BAR HARBOR, Maine — With the help of researchers from other institutions, scientists at Mount Desert Island Biological Laboratory finally have found a place for turtles on the evolutionary tree.
The “tree” is really a diagram that shows evolutionary relationships between different types of animals. Lines on the diagram branch off from one another as different categories develop from a common ancestor, according to evolutionary scientists.
Finding a place for turtles on the diagram has been problematic, however, as scientists have offered different theories about which other species are turtles’ closest living evolutionary relative, MDI Bio Lab officials indicated Monday in a press release. Some scientists have argued that previous genetic evidence suggest that turtles, which are reptiles, are most closely related to birds and alligators. Other scientists have cited the physical form and structure of turtles in arguing that lizards are their closest relatives.
With the help of microRNA, comparatively small molecules that activate or suppress the expression of genetic material in cells, scientists at MDI Bio Lab and Ivy League universities have found that turtles are most closely related to lizards. Their findings were first published recently in the scientific journal Biology Letters.
“Different microRNAs develop fairly rapidly in different animal species over time, but once developed, they then remain virtually unchanged,” Kevin Peterson, a paleobiologist at MDI Bio Lab and Dartmouth College, indicated in the lab’s written statement. “They provide a kind of molecular map that allows us to trace a species’ evolution.”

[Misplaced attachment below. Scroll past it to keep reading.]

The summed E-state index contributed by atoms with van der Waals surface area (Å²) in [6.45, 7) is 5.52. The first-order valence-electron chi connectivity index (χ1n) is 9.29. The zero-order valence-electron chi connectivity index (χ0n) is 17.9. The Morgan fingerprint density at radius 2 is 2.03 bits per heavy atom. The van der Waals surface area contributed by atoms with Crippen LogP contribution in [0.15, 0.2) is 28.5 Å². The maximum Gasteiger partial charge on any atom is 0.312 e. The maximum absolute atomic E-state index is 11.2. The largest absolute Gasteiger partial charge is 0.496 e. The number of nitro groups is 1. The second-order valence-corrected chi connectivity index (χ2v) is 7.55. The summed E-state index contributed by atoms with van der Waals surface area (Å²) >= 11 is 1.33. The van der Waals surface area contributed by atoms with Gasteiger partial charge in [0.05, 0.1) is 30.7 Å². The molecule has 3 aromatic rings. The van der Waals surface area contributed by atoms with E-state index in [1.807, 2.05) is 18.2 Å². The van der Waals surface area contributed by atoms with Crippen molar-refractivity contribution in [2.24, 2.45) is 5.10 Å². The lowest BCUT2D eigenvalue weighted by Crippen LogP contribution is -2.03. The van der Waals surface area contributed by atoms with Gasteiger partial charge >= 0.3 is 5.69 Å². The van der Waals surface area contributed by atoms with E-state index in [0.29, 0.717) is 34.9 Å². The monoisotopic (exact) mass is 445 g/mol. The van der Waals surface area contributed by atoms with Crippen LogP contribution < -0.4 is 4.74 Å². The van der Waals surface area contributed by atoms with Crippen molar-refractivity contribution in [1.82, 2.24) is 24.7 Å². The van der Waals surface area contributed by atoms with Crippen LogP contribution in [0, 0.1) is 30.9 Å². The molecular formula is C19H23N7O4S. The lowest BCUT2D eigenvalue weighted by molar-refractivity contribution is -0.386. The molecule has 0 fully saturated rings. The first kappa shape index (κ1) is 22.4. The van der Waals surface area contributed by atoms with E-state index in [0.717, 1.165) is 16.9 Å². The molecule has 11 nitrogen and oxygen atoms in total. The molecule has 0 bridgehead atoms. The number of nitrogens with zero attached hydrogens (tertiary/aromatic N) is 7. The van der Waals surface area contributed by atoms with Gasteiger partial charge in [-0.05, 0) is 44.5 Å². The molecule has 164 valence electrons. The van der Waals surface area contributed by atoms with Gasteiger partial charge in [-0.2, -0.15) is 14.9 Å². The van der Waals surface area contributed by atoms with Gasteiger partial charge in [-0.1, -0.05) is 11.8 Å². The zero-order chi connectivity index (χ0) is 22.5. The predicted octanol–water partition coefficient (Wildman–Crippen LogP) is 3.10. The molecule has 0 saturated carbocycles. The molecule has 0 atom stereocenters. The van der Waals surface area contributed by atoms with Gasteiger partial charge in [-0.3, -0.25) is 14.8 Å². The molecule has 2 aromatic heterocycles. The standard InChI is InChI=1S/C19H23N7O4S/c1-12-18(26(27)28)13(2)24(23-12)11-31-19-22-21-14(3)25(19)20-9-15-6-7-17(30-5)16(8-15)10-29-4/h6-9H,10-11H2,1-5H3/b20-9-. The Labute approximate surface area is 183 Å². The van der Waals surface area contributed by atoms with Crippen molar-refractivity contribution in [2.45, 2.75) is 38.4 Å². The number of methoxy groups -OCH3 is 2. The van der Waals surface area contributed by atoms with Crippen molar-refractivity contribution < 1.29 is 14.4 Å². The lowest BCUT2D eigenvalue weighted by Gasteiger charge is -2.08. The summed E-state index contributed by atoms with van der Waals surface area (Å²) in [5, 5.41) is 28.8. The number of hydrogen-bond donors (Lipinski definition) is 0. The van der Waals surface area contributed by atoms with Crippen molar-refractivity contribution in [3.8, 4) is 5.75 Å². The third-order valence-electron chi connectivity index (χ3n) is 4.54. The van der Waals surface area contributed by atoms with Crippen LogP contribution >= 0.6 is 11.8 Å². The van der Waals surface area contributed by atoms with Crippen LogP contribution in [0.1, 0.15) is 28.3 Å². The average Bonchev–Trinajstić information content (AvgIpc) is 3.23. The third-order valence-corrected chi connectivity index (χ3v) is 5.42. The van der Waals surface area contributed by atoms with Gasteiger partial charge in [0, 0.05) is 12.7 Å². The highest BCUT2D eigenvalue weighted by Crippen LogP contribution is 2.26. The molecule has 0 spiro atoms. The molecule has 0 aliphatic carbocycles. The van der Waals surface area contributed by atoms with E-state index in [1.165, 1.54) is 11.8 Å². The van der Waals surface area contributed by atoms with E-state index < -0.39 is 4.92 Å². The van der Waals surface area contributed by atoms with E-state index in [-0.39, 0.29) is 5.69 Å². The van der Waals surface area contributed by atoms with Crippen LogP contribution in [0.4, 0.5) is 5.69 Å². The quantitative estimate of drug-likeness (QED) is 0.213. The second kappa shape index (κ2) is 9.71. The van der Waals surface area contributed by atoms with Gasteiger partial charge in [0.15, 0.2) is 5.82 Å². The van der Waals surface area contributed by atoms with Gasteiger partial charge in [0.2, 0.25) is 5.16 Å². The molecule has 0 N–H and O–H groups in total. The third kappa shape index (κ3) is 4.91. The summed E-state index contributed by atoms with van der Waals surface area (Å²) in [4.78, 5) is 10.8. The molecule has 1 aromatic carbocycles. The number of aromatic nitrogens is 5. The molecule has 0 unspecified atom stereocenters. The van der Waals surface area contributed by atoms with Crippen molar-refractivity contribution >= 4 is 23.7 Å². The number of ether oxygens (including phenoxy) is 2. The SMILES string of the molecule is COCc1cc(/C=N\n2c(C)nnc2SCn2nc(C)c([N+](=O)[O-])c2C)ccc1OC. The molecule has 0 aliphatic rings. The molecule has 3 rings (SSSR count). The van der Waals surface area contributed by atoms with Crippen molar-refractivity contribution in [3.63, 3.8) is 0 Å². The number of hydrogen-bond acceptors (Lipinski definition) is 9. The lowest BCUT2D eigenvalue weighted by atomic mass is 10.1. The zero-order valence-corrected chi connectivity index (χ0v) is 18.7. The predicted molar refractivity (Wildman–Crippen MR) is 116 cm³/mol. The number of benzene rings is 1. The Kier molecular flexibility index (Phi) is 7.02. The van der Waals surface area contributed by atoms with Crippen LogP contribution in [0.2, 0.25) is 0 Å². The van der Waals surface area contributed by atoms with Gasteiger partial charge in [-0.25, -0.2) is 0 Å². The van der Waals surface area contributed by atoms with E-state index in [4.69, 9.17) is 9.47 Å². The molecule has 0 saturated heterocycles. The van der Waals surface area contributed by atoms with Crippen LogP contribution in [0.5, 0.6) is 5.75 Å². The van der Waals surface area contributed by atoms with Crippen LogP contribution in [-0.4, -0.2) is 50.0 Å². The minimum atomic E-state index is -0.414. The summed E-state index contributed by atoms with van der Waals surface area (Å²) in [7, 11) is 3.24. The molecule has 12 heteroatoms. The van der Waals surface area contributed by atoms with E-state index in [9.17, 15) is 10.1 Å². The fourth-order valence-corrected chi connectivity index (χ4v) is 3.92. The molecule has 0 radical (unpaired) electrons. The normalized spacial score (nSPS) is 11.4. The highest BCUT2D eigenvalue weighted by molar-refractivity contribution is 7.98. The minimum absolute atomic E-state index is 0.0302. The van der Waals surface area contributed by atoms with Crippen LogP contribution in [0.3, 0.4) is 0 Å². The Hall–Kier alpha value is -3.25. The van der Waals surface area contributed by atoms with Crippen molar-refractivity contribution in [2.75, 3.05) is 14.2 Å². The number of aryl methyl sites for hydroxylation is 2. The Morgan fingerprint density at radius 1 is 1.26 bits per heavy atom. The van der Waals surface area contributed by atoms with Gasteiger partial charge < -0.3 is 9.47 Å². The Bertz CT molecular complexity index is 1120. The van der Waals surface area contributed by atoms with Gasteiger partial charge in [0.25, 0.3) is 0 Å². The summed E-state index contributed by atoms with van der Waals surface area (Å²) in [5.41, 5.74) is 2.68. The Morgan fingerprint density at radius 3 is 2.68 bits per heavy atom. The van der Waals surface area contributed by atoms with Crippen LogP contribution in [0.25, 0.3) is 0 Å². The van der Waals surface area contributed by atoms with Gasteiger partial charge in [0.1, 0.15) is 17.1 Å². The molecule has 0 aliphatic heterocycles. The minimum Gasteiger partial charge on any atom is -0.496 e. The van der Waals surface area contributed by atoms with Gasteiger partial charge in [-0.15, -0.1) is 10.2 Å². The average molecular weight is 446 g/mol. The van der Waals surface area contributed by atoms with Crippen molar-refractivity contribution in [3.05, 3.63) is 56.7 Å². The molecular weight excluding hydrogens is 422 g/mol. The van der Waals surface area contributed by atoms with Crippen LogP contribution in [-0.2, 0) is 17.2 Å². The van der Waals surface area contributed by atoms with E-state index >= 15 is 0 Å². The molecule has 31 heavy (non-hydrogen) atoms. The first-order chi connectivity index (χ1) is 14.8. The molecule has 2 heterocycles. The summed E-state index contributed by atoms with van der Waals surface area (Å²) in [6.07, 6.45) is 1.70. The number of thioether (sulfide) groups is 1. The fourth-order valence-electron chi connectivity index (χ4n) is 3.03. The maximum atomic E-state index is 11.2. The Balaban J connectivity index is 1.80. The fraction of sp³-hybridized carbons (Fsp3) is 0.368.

Peterson uses fossils to study the molecular biology of ancient animal life and the evolutionary relationships between ancient and modern species.
Ben King, a bioinformatician at the lab, indicated in the release that a computer analysis of the lizard genome revealed that four of 77 new microRNA families found in lizards also are found in the painted turtle. According to a scientific abstract of the study, the common microRNA families are not found in other animal genomes, and there is no microRNA evidence that links them more closely to another type of animal.
According to an article published last week by the scientific journal Nature, Peterson said this evidence should put the debate to rest.
“What we’ve been able to provide is unambiguous evidence for one hypothesis over the others,” Peterson told Nature.
Other researchers involved in the effort include Tyler Lyson and Jacques Gauthier of Yale University, Eric Sperling of Harvard University, and Alysha Heimberg of Dartmouth College, according to MDI Bio Lab officials.
The lab indicated in the release that it plans to use computer software it developed as part of the turtle study on other species. It also plans to develop a web-based platform for the software so other researchers around the world can have Internet access to it for use in their studies.